• Friday’s wrap-up morning included a new case set in Chattanooga and co-authored by our project director Manjari Raman and myself. As this case opens in spring of 2020, COVID has hit, schools have shuttered, and 28,000 schoolkids in the Chattanooga area lack the Internet access to participate in remote learning. How should the community come together to help students learn? Can this crisis be turned into an opportunity to help students in need for the long term?
We were fortunate to have a number of outside guests join us for YALP 2022. For the Chattanooga case, the protagonist and former YALP participant Dr. Bryan Johnson visited and explained how, as school superintendent, he led a cross-sector collaboration to provide free fiber-optic Internet access to all students and families in need for a decade. Saint Paul’s Mayor Melvin Carter zoomed in to help with a case on policing and public safety in his city. Brown University Professor Tricia Rose led a vital and riveting session on systemic racism. And two social venture founders—Tracy Palandjian of Social Finance and Gerald Chertavian of Year Up—discussed how they are partnering with Google to enable more than 20,000 learners to achieve over $1 billion in wage gains during the next decade.
Our city sessions are a highlight of YALP every year. In these sessions, each city team works together to envision a new cross-sector collaboration that would make an important difference in their hometown. The collaborations are unveiled in an “idea festival” on the final morning of the program.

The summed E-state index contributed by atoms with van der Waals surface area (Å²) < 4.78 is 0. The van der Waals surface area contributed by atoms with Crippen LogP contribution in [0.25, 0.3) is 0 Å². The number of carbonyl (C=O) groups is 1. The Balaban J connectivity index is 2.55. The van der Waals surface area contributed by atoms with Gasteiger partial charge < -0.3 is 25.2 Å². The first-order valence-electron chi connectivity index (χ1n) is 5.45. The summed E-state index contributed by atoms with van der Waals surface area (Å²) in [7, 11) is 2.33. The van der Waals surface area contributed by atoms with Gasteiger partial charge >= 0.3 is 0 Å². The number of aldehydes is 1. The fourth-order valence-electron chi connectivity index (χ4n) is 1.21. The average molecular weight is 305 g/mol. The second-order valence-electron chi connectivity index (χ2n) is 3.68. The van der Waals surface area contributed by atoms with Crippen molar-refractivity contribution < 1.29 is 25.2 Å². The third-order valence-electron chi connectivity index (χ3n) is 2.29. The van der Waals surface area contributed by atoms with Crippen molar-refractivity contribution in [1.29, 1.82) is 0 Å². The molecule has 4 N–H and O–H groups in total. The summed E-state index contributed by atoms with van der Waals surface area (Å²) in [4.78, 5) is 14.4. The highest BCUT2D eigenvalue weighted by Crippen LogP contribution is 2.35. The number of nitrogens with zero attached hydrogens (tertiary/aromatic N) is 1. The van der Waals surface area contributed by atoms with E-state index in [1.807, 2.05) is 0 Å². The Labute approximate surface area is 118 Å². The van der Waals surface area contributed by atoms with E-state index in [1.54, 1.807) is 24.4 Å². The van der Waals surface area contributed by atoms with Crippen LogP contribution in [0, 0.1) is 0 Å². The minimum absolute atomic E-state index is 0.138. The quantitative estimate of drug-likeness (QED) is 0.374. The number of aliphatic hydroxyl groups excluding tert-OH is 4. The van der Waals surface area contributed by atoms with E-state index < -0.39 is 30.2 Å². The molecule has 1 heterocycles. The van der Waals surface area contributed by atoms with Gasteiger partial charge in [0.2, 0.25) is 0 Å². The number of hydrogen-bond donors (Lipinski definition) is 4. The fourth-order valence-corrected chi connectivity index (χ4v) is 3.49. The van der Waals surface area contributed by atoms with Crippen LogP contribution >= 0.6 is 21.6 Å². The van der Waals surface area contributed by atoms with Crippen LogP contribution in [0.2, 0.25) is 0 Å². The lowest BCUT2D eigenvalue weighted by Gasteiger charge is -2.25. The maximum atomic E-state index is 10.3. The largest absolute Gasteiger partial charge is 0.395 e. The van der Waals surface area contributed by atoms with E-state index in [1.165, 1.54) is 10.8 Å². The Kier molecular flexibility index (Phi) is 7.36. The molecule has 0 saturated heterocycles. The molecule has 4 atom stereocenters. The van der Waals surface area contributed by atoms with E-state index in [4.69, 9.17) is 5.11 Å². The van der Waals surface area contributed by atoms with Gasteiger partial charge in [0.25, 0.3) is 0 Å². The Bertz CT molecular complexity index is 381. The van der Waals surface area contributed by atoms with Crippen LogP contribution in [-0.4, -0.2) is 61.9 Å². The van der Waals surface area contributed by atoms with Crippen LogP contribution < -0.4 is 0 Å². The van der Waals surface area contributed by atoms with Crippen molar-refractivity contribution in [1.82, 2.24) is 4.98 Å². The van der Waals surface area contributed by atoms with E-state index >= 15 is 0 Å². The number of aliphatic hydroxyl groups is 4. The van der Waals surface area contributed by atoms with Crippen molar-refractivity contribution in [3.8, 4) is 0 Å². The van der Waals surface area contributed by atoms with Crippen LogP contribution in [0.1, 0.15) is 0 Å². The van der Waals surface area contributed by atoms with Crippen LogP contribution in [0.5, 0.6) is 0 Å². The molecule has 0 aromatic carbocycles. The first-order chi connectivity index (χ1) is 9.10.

This year’s participants envisioned a fabulous set of innovative collaborations. The proposals aimed to address a wide range of important issues and needs: third-grade literacy, early childhood development, engagement of next-gen community leaders, support for minority-owned businesses, diversity of K-12 teachers, and accountability of workforce development programs, among others.
We also experienced a YALP first: the participants banded together across cities to propose a national collaboration. Early in the program, we discussed Amazon’s search for “HQ2,” its second headquarters. In this case study, participants saw how large companies can play cities against each other in order to extract economic development incentives, tax breaks, and other benefits from locales. During the idea festival, participants unveiled a proposal for cities across the country to coordinate on a set of standards for companies involved in location searches—to pinpoint what communities will ask business leaders to contribute to the places where they operate.
Reflecting on America, we see both the nation’s challenges but also the many aspects of the country that make us grateful and hopeful, even in fraught times. Perhaps more than anything else, those of us who lead YALP at Harvard are grateful for the Americans who are devoted to making the country better, indeed as amazing as her promise.